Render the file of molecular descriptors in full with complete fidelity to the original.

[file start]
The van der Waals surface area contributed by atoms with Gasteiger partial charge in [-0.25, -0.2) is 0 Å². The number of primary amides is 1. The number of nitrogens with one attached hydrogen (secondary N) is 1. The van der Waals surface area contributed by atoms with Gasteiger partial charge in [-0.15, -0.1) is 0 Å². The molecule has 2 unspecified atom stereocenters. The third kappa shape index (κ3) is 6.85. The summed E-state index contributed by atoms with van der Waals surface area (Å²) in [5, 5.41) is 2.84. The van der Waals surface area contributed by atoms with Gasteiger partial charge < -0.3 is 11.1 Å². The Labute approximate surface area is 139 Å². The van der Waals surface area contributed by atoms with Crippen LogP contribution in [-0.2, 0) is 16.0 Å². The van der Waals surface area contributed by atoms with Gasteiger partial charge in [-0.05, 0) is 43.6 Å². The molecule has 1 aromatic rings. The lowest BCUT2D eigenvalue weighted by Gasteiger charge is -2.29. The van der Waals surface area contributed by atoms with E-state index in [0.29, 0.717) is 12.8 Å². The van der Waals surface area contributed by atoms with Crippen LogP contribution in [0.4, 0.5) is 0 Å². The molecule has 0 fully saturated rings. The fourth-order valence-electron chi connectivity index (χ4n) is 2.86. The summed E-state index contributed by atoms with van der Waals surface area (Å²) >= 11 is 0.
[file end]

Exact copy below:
The van der Waals surface area contributed by atoms with Gasteiger partial charge in [-0.25, -0.2) is 0 Å². The number of primary amides is 1. The number of nitrogens with one attached hydrogen (secondary N) is 1. The van der Waals surface area contributed by atoms with Gasteiger partial charge in [-0.15, -0.1) is 0 Å². The molecule has 2 unspecified atom stereocenters. The third kappa shape index (κ3) is 6.85. The summed E-state index contributed by atoms with van der Waals surface area (Å²) in [5, 5.41) is 2.84. The van der Waals surface area contributed by atoms with Gasteiger partial charge < -0.3 is 11.1 Å². The Labute approximate surface area is 139 Å². The van der Waals surface area contributed by atoms with Crippen LogP contribution in [-0.2, 0) is 16.0 Å². The van der Waals surface area contributed by atoms with Gasteiger partial charge in [-0.05, 0) is 43.6 Å². The molecule has 1 aromatic rings. The lowest BCUT2D eigenvalue weighted by Gasteiger charge is -2.29. The van der Waals surface area contributed by atoms with E-state index in [0.29, 0.717) is 12.8 Å². The van der Waals surface area contributed by atoms with Crippen LogP contribution in [0.4, 0.5) is 0 Å². The molecule has 0 fully saturated rings. The fourth-order valence-electron chi connectivity index (χ4n) is 2.86. The summed E-state index contributed by atoms with van der Waals surface area (Å²) >= 11 is 0.